I've heard the expression, "gotta jog my brain" in the context of trying to recall...." Interestingly, you define brain jogging as a conscious, purposeful thing you do to kinda shift gears .....your description comes across as a process and not a natural thing everyone does.
I think your brain jogging is just the way you think...... I do have a word I use to describe the "stuckness" felt when I can't recall....I call it "glitching." That's when information feels likes its almost there....but out of reach....and in that moment....I'm glitching.....I don't have control over retrieving info as easily as usual. I do find that maintaining a healthy lifestyle helps tremendously in the "thinking" and "memory retrieval" department.
@spinningmytires As far as dissociation, that's a whole other ball of wax! I'm not in deep thought or really thinking when I'm dissociated...just the opposite.....I'm not connected to my thoughts or the present moment.
Dissociating to me is like melting into the wall.....and poof....I'm gone....it is one step this side of not existing. Now, I do have control over that....if I want to or I can let go...and choose to dissociate-and that has been long time coming when I couldn't choose because I didn't understand it. It takes practice to stay in the moment and stay clear headed, but I think it's becoming a new norm....I think I'm getting there even in T when I talk deep stuff. But when you've spent a lifetime not really being present, switching your brain's gears and staying grounded is work. Dissociating is a very different or separate topic from thinking and recall.......and brain jogging......unless I'm missing your boat.
@TruthSeeker Trying to grasp a better understanding of this 'brain jogging' myself -- Yes, it's an often conscious, purposeful and intentional process and yes, apparently not something that everyone does. But then, they might not be experiencing their mind as suddenly going blank, as I do at times. My aphasia might be part of this problem.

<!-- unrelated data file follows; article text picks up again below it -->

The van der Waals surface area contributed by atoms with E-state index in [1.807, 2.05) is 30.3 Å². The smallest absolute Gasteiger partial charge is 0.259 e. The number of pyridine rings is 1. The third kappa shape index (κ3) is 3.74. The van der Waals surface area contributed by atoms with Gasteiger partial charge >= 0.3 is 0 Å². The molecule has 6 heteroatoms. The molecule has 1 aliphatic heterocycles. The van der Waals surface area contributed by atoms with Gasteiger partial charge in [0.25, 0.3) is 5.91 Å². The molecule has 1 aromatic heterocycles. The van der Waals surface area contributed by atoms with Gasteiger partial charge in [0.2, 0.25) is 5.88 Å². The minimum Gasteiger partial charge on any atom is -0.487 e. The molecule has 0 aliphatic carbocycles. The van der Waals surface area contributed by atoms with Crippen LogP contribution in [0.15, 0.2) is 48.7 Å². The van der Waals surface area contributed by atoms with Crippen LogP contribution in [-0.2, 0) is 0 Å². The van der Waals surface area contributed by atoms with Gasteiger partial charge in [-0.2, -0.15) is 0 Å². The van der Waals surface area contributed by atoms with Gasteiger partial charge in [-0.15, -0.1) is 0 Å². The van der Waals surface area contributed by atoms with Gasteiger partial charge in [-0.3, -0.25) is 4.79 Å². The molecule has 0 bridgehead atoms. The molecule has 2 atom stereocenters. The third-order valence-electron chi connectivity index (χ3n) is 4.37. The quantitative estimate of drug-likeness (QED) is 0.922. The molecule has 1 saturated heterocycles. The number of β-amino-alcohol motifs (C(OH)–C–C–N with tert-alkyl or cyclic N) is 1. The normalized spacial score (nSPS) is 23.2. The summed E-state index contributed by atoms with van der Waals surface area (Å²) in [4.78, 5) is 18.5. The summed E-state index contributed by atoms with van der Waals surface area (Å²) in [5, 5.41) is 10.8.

'Stuckness' is a good word for it. Or 'blankness' as for me everything that I'll be processing will suddenly fade away and not be retrievable. This 'going blank' just happens too quickly. This is when I'll apply my brain jog to attempt a new start-up processi. And it's not as if I'll be able to continue from where I left-off. I never get far enough into the process to recall or retrieve. However the initial idea I don't forget. Nor is this sudden 'going blank' caused by a distraction. But rather it's a sudden loss of my ability to process. I'll still be aware of my surroundings. I've experienced my brain as suddenly 'going blank' since childhood. In school I would panic when this happened -- perhaps I was too fearful of making an error.
I stuttered badly until about age 8 with difficulties forming sentences and finding words. At age 35, I was told by a tester that my learning disability was due to a processing problem, likely due to brain damage -- with difficulty forming and processing word and symbol associations -- my input, output and memory had then tested fine.
I'm been wondering if my sudden 'going blank' experiences might be a form of dissociation -- where my brain jogging becomes my attempt to reconnect with this diminished, vanishing processing activity. I recall my dissociation during my brain surgery follow-up testing ...where my thoughts were certainly there and I could have likely processed information easily -- yet I was very much disconnected from my emotions. My separation of thought from my emotions is a huge problem for me.